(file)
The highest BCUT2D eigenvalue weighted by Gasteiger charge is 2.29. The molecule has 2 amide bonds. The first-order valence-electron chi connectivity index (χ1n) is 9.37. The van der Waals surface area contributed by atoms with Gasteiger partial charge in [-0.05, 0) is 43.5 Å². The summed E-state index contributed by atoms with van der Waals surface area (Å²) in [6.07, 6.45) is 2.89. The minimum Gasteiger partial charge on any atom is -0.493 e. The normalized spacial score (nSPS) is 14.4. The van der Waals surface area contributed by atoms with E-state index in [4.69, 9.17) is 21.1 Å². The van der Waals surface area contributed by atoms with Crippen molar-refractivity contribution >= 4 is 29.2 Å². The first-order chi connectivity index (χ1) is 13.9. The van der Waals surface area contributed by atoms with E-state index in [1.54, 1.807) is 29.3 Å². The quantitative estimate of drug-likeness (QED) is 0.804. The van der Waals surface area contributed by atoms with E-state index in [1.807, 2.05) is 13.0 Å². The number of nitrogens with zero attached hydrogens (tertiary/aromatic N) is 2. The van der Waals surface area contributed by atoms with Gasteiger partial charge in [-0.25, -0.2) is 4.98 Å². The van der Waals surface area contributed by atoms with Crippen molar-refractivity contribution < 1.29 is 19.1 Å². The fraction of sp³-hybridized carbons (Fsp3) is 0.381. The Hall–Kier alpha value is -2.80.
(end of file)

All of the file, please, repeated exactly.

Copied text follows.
The highest BCUT2D eigenvalue weighted by Gasteiger charge is 2.29. The molecule has 2 amide bonds. The first-order valence-electron chi connectivity index (χ1n) is 9.37. The van der Waals surface area contributed by atoms with Gasteiger partial charge in [-0.05, 0) is 43.5 Å². The summed E-state index contributed by atoms with van der Waals surface area (Å²) in [6.07, 6.45) is 2.89. The minimum Gasteiger partial charge on any atom is -0.493 e. The normalized spacial score (nSPS) is 14.4. The van der Waals surface area contributed by atoms with E-state index in [4.69, 9.17) is 21.1 Å². The van der Waals surface area contributed by atoms with Crippen molar-refractivity contribution >= 4 is 29.2 Å². The first-order chi connectivity index (χ1) is 13.9. The van der Waals surface area contributed by atoms with E-state index in [1.54, 1.807) is 29.3 Å². The quantitative estimate of drug-likeness (QED) is 0.804. The van der Waals surface area contributed by atoms with E-state index in [1.807, 2.05) is 13.0 Å². The number of nitrogens with zero attached hydrogens (tertiary/aromatic N) is 2. The van der Waals surface area contributed by atoms with Gasteiger partial charge in [-0.25, -0.2) is 4.98 Å². The van der Waals surface area contributed by atoms with Crippen molar-refractivity contribution < 1.29 is 19.1 Å². The fraction of sp³-hybridized carbons (Fsp3) is 0.381. The Hall–Kier alpha value is -2.80.